In 1942, Lidice had 102 houses inhabited by a total of 503 people. The Germans surrounded the town on June 9 in the evening, and the next morning, pacification units consisting of Gestapo, SD, Schutzpolizei and SIPO officers under the command of SS officers entered the village. All the men were driven out of their homes and taken to the large farm of the Horak family. The walls of one of the basements were covered with mattresses from the beds (so that the missiles would not ricochet) and there were taken prisoners in groups of 5 or 10 people. After the war, one of the Gestapo officers who participated in the pacification testified:

(...) after the volley, the non-commissioned officer, who was standing next to the commanding officer, approached the dead and shot each of them again with a pistol in the head. The dead bodies were left as they had fallen to the ground. More men who came to the wall of death had to stand in front of them. The firing squad took a step backwards and everything was repeated over and over again. Nobody's hands were bound, nobody was blindfolded.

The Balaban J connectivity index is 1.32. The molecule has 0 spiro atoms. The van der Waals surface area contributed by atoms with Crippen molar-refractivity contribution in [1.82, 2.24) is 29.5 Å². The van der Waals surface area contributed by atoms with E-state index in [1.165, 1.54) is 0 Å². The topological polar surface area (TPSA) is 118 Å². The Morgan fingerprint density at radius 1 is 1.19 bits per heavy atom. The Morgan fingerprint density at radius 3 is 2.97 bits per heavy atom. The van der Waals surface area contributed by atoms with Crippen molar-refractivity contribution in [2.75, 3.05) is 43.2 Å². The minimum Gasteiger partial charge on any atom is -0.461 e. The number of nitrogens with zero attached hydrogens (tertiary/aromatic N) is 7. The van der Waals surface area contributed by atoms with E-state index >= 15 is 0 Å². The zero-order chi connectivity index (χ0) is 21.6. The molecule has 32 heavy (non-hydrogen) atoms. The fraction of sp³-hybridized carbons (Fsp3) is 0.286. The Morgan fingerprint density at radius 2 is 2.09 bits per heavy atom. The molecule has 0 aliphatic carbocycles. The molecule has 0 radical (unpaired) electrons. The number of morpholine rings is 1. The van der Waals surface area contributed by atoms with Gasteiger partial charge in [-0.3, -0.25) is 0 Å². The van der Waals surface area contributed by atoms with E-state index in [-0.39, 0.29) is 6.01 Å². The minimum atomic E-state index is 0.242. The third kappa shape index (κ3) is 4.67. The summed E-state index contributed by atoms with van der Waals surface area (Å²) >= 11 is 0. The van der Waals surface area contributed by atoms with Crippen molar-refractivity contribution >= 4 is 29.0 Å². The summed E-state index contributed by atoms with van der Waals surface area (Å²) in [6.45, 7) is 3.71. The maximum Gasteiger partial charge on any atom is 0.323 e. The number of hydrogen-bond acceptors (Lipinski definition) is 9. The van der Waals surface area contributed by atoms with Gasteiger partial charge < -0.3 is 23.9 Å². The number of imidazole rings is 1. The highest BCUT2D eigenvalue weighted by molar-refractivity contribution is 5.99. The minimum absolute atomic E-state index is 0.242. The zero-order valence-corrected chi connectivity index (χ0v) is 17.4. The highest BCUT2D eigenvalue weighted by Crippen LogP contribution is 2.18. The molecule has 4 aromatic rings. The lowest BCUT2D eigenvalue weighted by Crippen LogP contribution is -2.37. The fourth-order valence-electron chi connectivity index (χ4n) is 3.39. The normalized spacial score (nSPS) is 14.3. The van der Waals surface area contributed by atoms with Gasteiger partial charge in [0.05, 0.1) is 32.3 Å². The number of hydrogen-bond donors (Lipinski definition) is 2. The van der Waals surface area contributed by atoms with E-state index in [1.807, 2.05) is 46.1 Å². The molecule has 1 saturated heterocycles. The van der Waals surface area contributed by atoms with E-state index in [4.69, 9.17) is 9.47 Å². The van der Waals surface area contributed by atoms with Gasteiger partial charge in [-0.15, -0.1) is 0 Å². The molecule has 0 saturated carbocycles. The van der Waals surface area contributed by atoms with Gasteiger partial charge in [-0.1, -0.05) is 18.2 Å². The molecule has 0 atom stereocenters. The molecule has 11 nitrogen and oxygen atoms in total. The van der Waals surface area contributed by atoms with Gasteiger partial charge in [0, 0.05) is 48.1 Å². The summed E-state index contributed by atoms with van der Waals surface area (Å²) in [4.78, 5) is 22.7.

180 men aged 15 to 83 were shot in this way. The last of those murdered was the mayor Frantisek Hejma, who was ordered to confirm the identity of the victims. One of the women who survived the pacification recalled:

All eyes had one question:What are they going to do with us? (...) How difficult it was to leave your home! All the windows were open, and although there was a strict blackout command, there was light everywhere. Various items were thrown out in front of the houses. Sewing machines, radios, bicycles, there were clothes and food on the windows (…). Our men were standing on the square of Horak's estate. It was there that we saw them for the last time.

Lidice was razed to the ground